We have seen numerous pipeline aggregations in previous posts. Here we discuss another pipeline aggregation called the moving average aggregation and its significance, as well as its application in real-life scenarios.

Moving Average Explained

A simple moving average can be calculated by taking the average price of a metric over a fixed number of periods. This generates the average values that moves, meaning that after the specified period, another average is calculated and hence the name moving average. Also, as it moves forward, the old values are dropped and new values are taken into account for calculating the average.

The moving average moves along a time scale as new values are added. Thus, they find profuse usage in trend calculation. Since the moving averages are calculated over a specific window, they are good indicators of trends. This calculation is extremely useful when we are dealing with data which does not appear to follow a trend. Let us explore the possibilities of the moving averages in the following examples. To see an example of how to calculate the moving averages you can refer here.

Data Set

For this example, it’s good to have some continuous data set for the evaluation of trends. I have created a sample data set consisting of hourly stock values for a period of 10 days, of a firm which is highly volatile in nature. The data set has a total of 240 documents with each document of the below structure:

{
  "stockValue": 99,
  "time": "2016-04-24T19:19:00+00:00"
}

Simple Moving Average

Let us explore the volatile stock data we have indexed in detail by plotting the values. The query to be used is given below:

{
  "size": 0,
  "aggs": {
    "hourly_data": {
      "date_histogram": {
        "field": "time",
        "interval": "hour"
      },
      "aggs": {
        "stock_value": {
          "sum": {
            "field": "stockValue"
          }
        }
      }
    }
  }
}

The above query will give us the stockValue per hour as the response. Plotting the above with respect to the time field will yield us the following graph:

agg1.png#asset:1048

As you can see, when plotting the values against the time, there is no indication of trends of where the stock values are going. This is where moving average aggregations come into play. Let us create a query which calculates the moving averages:

{
  "size": 0,
  "aggs": {
    "hourly_data": {
      "date_histogram": {
        "field": "time",
        "interval": "hour"
      },
      "aggs": {
        "stock_value": {
          "sum": {
            "field": "stockValue"
          }
        },
        "mva_demo": {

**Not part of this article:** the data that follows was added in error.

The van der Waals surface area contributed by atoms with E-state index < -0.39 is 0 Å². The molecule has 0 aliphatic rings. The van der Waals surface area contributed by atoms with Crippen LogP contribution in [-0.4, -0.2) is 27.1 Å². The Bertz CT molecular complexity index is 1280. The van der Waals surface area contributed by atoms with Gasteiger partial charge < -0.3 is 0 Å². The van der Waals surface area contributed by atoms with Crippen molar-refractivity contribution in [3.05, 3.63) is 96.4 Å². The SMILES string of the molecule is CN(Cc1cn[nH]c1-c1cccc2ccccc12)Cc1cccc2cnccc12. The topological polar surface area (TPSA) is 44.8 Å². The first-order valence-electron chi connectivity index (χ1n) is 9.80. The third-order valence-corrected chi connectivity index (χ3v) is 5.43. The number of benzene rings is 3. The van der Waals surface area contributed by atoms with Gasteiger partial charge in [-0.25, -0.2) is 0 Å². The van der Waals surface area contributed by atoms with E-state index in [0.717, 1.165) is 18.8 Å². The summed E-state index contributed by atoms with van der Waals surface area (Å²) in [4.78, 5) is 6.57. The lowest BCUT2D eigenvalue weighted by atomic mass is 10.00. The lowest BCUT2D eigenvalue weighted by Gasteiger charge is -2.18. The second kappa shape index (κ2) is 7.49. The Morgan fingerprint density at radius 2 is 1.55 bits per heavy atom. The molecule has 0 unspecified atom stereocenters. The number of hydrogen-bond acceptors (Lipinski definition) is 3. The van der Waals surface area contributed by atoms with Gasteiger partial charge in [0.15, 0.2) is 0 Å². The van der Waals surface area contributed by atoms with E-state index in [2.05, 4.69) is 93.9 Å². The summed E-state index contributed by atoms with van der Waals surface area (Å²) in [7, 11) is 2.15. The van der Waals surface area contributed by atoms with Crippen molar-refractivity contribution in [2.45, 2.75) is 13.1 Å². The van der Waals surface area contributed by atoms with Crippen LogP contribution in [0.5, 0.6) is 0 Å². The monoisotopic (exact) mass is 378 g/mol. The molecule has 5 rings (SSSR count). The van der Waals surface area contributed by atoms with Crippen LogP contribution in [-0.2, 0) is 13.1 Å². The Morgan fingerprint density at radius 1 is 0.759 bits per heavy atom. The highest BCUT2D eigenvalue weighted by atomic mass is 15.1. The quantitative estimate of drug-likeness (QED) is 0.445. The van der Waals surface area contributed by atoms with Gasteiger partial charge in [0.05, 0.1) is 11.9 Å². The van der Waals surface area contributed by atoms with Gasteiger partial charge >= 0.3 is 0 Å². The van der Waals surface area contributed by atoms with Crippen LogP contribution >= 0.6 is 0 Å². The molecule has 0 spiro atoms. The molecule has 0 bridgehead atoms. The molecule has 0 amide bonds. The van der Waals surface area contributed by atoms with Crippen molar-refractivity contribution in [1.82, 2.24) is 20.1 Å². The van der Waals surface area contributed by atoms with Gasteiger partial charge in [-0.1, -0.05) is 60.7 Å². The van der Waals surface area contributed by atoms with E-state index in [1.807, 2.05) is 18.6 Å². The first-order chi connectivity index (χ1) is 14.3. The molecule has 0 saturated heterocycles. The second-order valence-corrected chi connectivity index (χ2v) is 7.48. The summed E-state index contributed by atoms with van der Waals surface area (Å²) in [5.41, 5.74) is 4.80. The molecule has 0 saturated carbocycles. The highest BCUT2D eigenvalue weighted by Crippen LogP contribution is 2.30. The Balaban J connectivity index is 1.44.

"moving_avg": {
            "buckets_path": "stock_value",
            "window": 5,
            "model": "simple"
          }
        }
      }
    }
  }
}

In the above query, the aggregation which calculates the moving average is named "the_movingavg". Under it, apart from the "buckets_path", we have two parameters named "window" and "model". The "window" parameter is used to set the window size for calculating the averages. Here we have set the value as 5, which means it would take 5 values at a time and calculate the average and then move on the the next 5 dropping the first value.

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The "model" parameter indicates which model of the moving average are we using. The model we are using currently is the simple moving average, hence the value "simple".  The response is below, with both the value and the moving average values included in a single bucket.

{
  "key_as_string": "2016-04-01T01:00:00.000Z",
  "key": 1459472400000,
  "doc_count": 1,
  "stock_value": {
    "value": 34
  },
  "mva_demo": {
    "value": 96
  }
}

Now we plot a single graph containing both the values and the moving average values to understand what the difference was and it would look like the below one:

agg2.png#asset:1049

The orange line depicts the stockValues plotted and the yellow line shows the moving average values plotted. It can be observed that the initial value of the yellow line is zero. This is because there is not enough data for calculating the moving average of the very first point.

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Now looking in to the graph closely, we can see the peaks of the yellow line (the moving average values) have been smoothed. However, it pretty much follows the same trend as the orange line. A quality trend analysis cannot be done based from this because we have chosen a small window size. Modify the window size to a greater value, say 50, and plot the graph again. The resultant graph would be like the one below:

agg3.png#asset:1050

From the above graph, the yellow line indicating the moving average values is generally on the rise towards the end of the graph, which indicates that there is an increasing trend in the stock value of the company.

Predictive Moving Average

Moving average aggregations also support prediction of future values. This can be done by adding a "predict" parameter and modifying the query as below:

"mva_demo": {
  "moving_avg": {
    "buckets_path": "stock_value",
    "window": 5,
    "model": "simple",
    "predict": 5
  }
}

As a response to this query above, we can see the last five buckets will contain the predicted values of the moving average aggregation, even though there are no original stock values to predict. The prediction values usually converges to the final mean value calculated.

Conclusion

In this article we have introduced a basic moving average aggregation and how it is used to understand the trends of stock data for a company. The next aggregations related post will discuss the types of moving average aggregations and the differences between them in detail.